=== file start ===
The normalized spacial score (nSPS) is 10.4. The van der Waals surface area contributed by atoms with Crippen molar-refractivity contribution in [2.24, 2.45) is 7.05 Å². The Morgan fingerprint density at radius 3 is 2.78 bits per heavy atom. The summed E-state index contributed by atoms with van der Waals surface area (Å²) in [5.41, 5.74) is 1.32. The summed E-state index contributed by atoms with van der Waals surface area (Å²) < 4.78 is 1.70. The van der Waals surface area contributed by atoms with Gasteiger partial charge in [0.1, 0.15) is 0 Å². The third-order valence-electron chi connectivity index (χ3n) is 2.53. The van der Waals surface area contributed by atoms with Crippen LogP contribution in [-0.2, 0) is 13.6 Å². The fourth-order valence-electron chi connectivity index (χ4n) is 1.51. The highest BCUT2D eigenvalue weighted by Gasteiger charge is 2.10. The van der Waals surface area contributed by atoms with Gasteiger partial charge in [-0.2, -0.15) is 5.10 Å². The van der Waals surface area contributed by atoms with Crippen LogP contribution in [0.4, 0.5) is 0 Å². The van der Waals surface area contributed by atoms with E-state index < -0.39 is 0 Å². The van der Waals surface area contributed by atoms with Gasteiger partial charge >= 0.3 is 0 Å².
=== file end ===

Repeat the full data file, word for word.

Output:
The normalized spacial score (nSPS) is 10.4. The van der Waals surface area contributed by atoms with Crippen molar-refractivity contribution in [2.24, 2.45) is 7.05 Å². The Morgan fingerprint density at radius 3 is 2.78 bits per heavy atom. The summed E-state index contributed by atoms with van der Waals surface area (Å²) in [5.41, 5.74) is 1.32. The summed E-state index contributed by atoms with van der Waals surface area (Å²) < 4.78 is 1.70. The van der Waals surface area contributed by atoms with Gasteiger partial charge in [0.1, 0.15) is 0 Å². The third-order valence-electron chi connectivity index (χ3n) is 2.53. The van der Waals surface area contributed by atoms with Crippen LogP contribution in [-0.2, 0) is 13.6 Å². The fourth-order valence-electron chi connectivity index (χ4n) is 1.51. The highest BCUT2D eigenvalue weighted by Gasteiger charge is 2.10. The van der Waals surface area contributed by atoms with Gasteiger partial charge in [-0.2, -0.15) is 5.10 Å². The van der Waals surface area contributed by atoms with Crippen LogP contribution in [0.4, 0.5) is 0 Å². The van der Waals surface area contributed by atoms with E-state index < -0.39 is 0 Å². The van der Waals surface area contributed by atoms with Gasteiger partial charge >= 0.3 is 0 Å².